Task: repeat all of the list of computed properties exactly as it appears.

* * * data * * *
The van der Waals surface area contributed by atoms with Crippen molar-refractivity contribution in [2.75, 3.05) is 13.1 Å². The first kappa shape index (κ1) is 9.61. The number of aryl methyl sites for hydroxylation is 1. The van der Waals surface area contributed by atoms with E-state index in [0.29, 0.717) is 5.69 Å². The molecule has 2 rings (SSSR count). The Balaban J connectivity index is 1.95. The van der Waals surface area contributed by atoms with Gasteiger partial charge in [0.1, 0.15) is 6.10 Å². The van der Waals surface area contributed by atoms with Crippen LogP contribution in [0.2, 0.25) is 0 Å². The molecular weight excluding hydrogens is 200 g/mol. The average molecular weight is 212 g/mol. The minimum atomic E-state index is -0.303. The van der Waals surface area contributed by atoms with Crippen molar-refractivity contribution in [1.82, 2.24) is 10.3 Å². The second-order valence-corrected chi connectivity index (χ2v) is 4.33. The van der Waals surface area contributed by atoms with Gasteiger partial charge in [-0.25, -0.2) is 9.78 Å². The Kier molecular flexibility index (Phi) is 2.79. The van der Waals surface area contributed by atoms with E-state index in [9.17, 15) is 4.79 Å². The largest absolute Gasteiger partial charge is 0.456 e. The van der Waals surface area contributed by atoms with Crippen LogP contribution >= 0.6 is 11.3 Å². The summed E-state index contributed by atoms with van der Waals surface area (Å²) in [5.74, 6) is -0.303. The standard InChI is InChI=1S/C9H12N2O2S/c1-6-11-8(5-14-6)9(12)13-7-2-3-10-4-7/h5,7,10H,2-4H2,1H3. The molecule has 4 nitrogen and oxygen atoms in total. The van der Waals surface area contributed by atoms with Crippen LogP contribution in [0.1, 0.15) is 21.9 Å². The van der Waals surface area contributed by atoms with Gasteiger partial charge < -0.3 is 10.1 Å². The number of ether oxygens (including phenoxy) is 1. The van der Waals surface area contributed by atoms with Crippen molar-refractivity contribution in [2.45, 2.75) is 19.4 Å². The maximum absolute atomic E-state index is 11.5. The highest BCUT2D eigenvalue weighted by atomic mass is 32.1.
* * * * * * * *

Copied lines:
The van der Waals surface area contributed by atoms with Crippen molar-refractivity contribution in [2.75, 3.05) is 13.1 Å². The first kappa shape index (κ1) is 9.61. The number of aryl methyl sites for hydroxylation is 1. The van der Waals surface area contributed by atoms with E-state index in [0.29, 0.717) is 5.69 Å². The molecule has 2 rings (SSSR count). The Balaban J connectivity index is 1.95. The van der Waals surface area contributed by atoms with Gasteiger partial charge in [0.1, 0.15) is 6.10 Å². The van der Waals surface area contributed by atoms with Crippen LogP contribution in [0.2, 0.25) is 0 Å². The molecular weight excluding hydrogens is 200 g/mol. The average molecular weight is 212 g/mol. The minimum atomic E-state index is -0.303. The van der Waals surface area contributed by atoms with Crippen molar-refractivity contribution in [1.82, 2.24) is 10.3 Å². The second-order valence-corrected chi connectivity index (χ2v) is 4.33. The van der Waals surface area contributed by atoms with Gasteiger partial charge in [-0.25, -0.2) is 9.78 Å². The Kier molecular flexibility index (Phi) is 2.79. The van der Waals surface area contributed by atoms with E-state index in [9.17, 15) is 4.79 Å². The largest absolute Gasteiger partial charge is 0.456 e. The van der Waals surface area contributed by atoms with Crippen LogP contribution >= 0.6 is 11.3 Å². The summed E-state index contributed by atoms with van der Waals surface area (Å²) in [5.74, 6) is -0.303. The standard InChI is InChI=1S/C9H12N2O2S/c1-6-11-8(5-14-6)9(12)13-7-2-3-10-4-7/h5,7,10H,2-4H2,1H3. The molecule has 4 nitrogen and oxygen atoms in total. The van der Waals surface area contributed by atoms with Crippen LogP contribution in [0.1, 0.15) is 21.9 Å². The van der Waals surface area contributed by atoms with Gasteiger partial charge < -0.3 is 10.1 Å². The number of ether oxygens (including phenoxy) is 1. The van der Waals surface area contributed by atoms with Crippen molar-refractivity contribution in [2.45, 2.75) is 19.4 Å². The maximum absolute atomic E-state index is 11.5. The highest BCUT2D eigenvalue weighted by atomic mass is 32.1.